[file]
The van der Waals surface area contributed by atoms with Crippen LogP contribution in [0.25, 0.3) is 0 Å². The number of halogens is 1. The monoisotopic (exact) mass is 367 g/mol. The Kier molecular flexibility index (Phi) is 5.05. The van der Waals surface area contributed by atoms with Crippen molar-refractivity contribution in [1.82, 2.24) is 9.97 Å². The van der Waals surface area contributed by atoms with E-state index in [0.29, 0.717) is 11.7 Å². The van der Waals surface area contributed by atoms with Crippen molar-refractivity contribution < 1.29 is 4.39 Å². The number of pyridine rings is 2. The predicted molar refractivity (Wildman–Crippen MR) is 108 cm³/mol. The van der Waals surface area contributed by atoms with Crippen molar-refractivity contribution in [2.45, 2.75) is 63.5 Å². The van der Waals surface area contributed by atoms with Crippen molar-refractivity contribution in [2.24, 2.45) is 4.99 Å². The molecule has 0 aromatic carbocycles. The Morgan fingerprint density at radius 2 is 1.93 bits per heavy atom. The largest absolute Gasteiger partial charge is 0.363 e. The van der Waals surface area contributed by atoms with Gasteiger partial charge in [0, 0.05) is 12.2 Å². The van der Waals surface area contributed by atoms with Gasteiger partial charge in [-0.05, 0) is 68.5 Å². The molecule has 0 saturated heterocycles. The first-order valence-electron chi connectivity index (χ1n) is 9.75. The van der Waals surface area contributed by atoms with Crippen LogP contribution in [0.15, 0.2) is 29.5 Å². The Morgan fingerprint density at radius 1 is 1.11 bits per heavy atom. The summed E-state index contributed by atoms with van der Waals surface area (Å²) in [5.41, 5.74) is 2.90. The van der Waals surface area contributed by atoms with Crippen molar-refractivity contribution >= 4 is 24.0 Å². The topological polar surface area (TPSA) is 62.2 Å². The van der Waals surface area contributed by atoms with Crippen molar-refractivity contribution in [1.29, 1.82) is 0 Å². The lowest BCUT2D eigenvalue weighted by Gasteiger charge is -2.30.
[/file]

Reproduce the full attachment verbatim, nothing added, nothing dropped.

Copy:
The van der Waals surface area contributed by atoms with Crippen LogP contribution in [0.25, 0.3) is 0 Å². The number of halogens is 1. The monoisotopic (exact) mass is 367 g/mol. The Kier molecular flexibility index (Phi) is 5.05. The van der Waals surface area contributed by atoms with Crippen molar-refractivity contribution in [1.82, 2.24) is 9.97 Å². The van der Waals surface area contributed by atoms with E-state index in [0.29, 0.717) is 11.7 Å². The van der Waals surface area contributed by atoms with Crippen molar-refractivity contribution < 1.29 is 4.39 Å². The number of pyridine rings is 2. The predicted molar refractivity (Wildman–Crippen MR) is 108 cm³/mol. The van der Waals surface area contributed by atoms with Crippen molar-refractivity contribution in [2.45, 2.75) is 63.5 Å². The van der Waals surface area contributed by atoms with Crippen molar-refractivity contribution in [2.24, 2.45) is 4.99 Å². The molecule has 0 aromatic carbocycles. The Morgan fingerprint density at radius 2 is 1.93 bits per heavy atom. The largest absolute Gasteiger partial charge is 0.363 e. The van der Waals surface area contributed by atoms with Gasteiger partial charge in [0, 0.05) is 12.2 Å². The van der Waals surface area contributed by atoms with Gasteiger partial charge in [-0.05, 0) is 68.5 Å². The molecule has 0 saturated heterocycles. The first-order valence-electron chi connectivity index (χ1n) is 9.75. The van der Waals surface area contributed by atoms with Crippen LogP contribution in [0.15, 0.2) is 29.5 Å². The Morgan fingerprint density at radius 1 is 1.11 bits per heavy atom. The summed E-state index contributed by atoms with van der Waals surface area (Å²) in [5.41, 5.74) is 2.90. The van der Waals surface area contributed by atoms with Crippen molar-refractivity contribution >= 4 is 24.0 Å². The topological polar surface area (TPSA) is 62.2 Å². The van der Waals surface area contributed by atoms with Crippen molar-refractivity contribution in [1.29, 1.82) is 0 Å². The lowest BCUT2D eigenvalue weighted by Gasteiger charge is -2.30.